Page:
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Dublin: 11 °C Tuesday 18 June, 2019
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Impressive Australia offer Ireland U20 another chance to flex

Both sides have retained most of their starters after excellent wins on day one.

Josh Wycherley and John Hodnett celebrate on Tuesday.
Josh Wycherley and John Hodnett celebrate on Tuesday.
Image: Pablo Gasparini/INPHO

THE TABLE IS set for another bun fight.

They tend to veer sharply to the chaotic side, these high-grade U20 contests. Leads are rarely safe, deficits can’t be deep enough and the momentum myth struggles to take hold.

Plenty of thought and effort is put in on the defensive side, but at this level attacking talent is extremely difficult to rein in. On day one, Ireland scored six tries against their near and dear neighbours, the Junior Wallabies ran in five against a stubborn Italian outfit.

With fatigue an added consideration on day two, the whitewash in Santa Fe will see plenty more traffic when Ireland take on Australia in today’s early kick-off (14.30 Irish time, eir Sport) at the World Rugby U20 Championship. Ireland’s status as deserved Grand Slam champions was heavily underlined by the success over England. And yet, with two fresh injury blows unveiled yesterday, their run continues to feel like an uphill one.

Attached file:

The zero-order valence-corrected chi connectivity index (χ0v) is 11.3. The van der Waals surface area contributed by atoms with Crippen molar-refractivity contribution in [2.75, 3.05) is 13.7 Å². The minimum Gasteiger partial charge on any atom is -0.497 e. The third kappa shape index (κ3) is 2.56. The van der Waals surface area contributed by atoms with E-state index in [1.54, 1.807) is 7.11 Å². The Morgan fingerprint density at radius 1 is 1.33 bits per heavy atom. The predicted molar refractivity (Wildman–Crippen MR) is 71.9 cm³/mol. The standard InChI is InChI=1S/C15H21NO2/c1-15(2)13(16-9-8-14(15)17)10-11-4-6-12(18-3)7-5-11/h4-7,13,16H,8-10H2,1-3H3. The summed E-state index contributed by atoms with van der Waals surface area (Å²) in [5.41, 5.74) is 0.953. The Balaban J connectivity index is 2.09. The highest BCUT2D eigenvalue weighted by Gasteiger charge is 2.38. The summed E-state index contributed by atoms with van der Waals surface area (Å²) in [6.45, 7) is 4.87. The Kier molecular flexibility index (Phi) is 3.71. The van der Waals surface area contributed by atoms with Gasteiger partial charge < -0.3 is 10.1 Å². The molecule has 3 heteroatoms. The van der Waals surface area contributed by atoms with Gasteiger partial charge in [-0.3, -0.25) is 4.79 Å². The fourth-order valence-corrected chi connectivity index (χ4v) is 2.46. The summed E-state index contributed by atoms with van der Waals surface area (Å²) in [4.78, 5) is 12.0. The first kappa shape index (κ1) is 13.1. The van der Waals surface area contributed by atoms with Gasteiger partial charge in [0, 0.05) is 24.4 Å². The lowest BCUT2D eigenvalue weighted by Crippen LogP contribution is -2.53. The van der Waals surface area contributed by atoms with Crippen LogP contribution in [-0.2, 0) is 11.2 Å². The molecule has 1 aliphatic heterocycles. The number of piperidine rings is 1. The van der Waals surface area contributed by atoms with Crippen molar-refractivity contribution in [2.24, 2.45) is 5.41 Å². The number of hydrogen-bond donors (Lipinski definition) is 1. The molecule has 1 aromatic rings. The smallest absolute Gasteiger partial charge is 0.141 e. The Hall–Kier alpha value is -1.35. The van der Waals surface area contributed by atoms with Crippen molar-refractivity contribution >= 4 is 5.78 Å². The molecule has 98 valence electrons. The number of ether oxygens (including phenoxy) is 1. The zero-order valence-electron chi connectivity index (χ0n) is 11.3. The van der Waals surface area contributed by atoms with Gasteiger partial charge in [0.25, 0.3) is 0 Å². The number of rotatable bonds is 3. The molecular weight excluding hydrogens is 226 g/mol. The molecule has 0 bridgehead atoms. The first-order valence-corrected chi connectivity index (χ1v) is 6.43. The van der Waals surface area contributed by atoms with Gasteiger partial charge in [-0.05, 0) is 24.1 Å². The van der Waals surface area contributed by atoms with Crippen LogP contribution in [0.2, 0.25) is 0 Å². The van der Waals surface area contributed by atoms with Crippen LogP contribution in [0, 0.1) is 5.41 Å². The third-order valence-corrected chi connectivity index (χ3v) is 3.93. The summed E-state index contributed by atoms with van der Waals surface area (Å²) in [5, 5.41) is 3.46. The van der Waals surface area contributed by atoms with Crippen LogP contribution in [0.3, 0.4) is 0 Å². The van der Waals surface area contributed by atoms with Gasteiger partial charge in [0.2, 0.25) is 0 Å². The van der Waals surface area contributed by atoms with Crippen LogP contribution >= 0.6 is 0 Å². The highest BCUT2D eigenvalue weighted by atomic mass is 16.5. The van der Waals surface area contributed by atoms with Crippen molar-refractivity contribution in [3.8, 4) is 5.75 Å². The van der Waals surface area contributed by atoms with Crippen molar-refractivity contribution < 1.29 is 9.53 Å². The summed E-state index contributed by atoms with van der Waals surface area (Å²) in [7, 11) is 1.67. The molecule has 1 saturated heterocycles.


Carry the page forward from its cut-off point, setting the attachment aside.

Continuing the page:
Progress has been on a steep upward curve too.

Remarkably enough given their travails at last summer’s tournament in France, when only a final-day win over Japan kept them from finishing dead last, Noel McNamara’s men are in the hunt for an eighth win on the trot.

More importantly, a second victory in this tournament’s pool of death would mark the first time since 2016 – ahead of a run to that summer’s final – that Ireland have opened with back-to-back wins. Of course, the head coach has always stressed that development takes precedence over results for the players under his watch at this level. But there’s no harm in fueling the feelgood factor with a few wins along the way.

This is no ordinary Australia U20 side standing in Ireland’s way. Last month they recorded just a second ever win – a 24-0 shut-out no less – over their Kiwi counterparts to claim the Oceania U20 title and they will not lack confidence when taking on the Six Nations champions.

While many sides have rung in a raft of changes, Ireland and Australia have backed their players’ willingness and ability to endure a second match in four days. Ireland retain 13 starters, with two enforced changes, while the Junior Wallabies have kept their starting XV in place.

You might wonder, with England ahead for them, whether they originally felt Ireland might be their chance to rest and rotate. Captain Fraser McReight will again lead the green and gold in every sense, his dynamism forms the core of Australia’s approach as he is a powerful presence in the carry and at the breakdown.

There is stardust among the back-line with the excellent Noah Lolesio at 12 working in tandem with pacy playmaker Will Harrison. Former Dundalk RFC man Michael McDonald again runs out as scrum-half against the country he left as a 13-year-old.